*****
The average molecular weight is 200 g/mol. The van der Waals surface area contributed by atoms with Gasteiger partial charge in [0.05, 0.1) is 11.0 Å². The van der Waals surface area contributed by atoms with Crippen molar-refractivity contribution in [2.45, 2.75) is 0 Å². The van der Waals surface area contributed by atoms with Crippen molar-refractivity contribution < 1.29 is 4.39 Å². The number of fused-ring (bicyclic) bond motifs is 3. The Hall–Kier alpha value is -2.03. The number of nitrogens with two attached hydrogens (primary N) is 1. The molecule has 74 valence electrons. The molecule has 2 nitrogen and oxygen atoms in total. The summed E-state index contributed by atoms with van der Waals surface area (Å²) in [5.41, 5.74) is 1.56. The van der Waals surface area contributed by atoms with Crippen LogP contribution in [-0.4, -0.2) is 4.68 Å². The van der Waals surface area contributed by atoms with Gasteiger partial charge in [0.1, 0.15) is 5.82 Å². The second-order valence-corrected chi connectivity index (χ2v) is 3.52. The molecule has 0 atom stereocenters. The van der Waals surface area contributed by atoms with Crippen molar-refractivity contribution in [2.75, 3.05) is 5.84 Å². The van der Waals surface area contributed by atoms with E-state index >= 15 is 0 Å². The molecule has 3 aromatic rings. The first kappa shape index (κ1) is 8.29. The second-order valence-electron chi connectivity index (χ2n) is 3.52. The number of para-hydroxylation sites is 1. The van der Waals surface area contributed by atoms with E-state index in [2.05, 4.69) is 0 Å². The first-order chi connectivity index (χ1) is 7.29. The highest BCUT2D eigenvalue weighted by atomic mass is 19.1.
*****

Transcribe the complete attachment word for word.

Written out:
The average molecular weight is 200 g/mol. The van der Waals surface area contributed by atoms with Gasteiger partial charge in [0.05, 0.1) is 11.0 Å². The van der Waals surface area contributed by atoms with Crippen molar-refractivity contribution in [2.45, 2.75) is 0 Å². The van der Waals surface area contributed by atoms with Crippen molar-refractivity contribution < 1.29 is 4.39 Å². The number of fused-ring (bicyclic) bond motifs is 3. The Hall–Kier alpha value is -2.03. The number of nitrogens with two attached hydrogens (primary N) is 1. The molecule has 74 valence electrons. The molecule has 2 nitrogen and oxygen atoms in total. The summed E-state index contributed by atoms with van der Waals surface area (Å²) in [5.41, 5.74) is 1.56. The van der Waals surface area contributed by atoms with Crippen LogP contribution in [-0.4, -0.2) is 4.68 Å². The van der Waals surface area contributed by atoms with Gasteiger partial charge in [0.1, 0.15) is 5.82 Å². The second-order valence-corrected chi connectivity index (χ2v) is 3.52. The molecule has 0 atom stereocenters. The van der Waals surface area contributed by atoms with Crippen molar-refractivity contribution in [2.75, 3.05) is 5.84 Å². The van der Waals surface area contributed by atoms with E-state index >= 15 is 0 Å². The molecule has 3 aromatic rings. The first kappa shape index (κ1) is 8.29. The second-order valence-electron chi connectivity index (χ2n) is 3.52. The number of para-hydroxylation sites is 1. The van der Waals surface area contributed by atoms with E-state index in [2.05, 4.69) is 0 Å². The first-order chi connectivity index (χ1) is 7.29. The highest BCUT2D eigenvalue weighted by atomic mass is 19.1.